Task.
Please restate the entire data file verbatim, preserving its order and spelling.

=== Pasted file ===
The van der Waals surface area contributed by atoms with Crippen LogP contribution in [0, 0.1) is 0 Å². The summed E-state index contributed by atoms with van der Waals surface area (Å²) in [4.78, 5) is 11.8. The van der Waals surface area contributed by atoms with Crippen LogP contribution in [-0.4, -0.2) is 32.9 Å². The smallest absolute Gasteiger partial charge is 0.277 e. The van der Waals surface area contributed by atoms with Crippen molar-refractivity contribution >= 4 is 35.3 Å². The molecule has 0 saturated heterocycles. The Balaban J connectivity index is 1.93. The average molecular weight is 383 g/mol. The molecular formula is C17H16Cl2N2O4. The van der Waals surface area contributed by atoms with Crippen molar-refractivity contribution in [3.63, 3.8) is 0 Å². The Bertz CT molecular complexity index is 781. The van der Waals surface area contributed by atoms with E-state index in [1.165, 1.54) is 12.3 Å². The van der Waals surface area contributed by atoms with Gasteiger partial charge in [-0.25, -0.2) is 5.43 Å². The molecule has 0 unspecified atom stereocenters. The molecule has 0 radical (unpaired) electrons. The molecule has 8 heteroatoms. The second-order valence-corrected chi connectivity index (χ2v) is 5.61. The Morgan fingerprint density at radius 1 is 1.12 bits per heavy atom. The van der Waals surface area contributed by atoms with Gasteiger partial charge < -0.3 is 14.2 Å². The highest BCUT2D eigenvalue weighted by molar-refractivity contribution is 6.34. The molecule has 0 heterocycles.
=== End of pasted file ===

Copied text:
The van der Waals surface area contributed by atoms with Crippen LogP contribution in [0, 0.1) is 0 Å². The summed E-state index contributed by atoms with van der Waals surface area (Å²) in [4.78, 5) is 11.8. The van der Waals surface area contributed by atoms with Crippen LogP contribution in [-0.4, -0.2) is 32.9 Å². The smallest absolute Gasteiger partial charge is 0.277 e. The van der Waals surface area contributed by atoms with Crippen molar-refractivity contribution >= 4 is 35.3 Å². The molecule has 0 saturated heterocycles. The Balaban J connectivity index is 1.93. The average molecular weight is 383 g/mol. The molecular formula is C17H16Cl2N2O4. The van der Waals surface area contributed by atoms with Crippen molar-refractivity contribution in [3.63, 3.8) is 0 Å². The Bertz CT molecular complexity index is 781. The van der Waals surface area contributed by atoms with E-state index in [1.165, 1.54) is 12.3 Å². The van der Waals surface area contributed by atoms with Gasteiger partial charge in [-0.25, -0.2) is 5.43 Å². The molecule has 0 unspecified atom stereocenters. The molecule has 0 radical (unpaired) electrons. The molecule has 8 heteroatoms. The second-order valence-corrected chi connectivity index (χ2v) is 5.61. The Morgan fingerprint density at radius 1 is 1.12 bits per heavy atom. The van der Waals surface area contributed by atoms with Gasteiger partial charge < -0.3 is 14.2 Å². The highest BCUT2D eigenvalue weighted by molar-refractivity contribution is 6.34. The molecule has 0 heterocycles.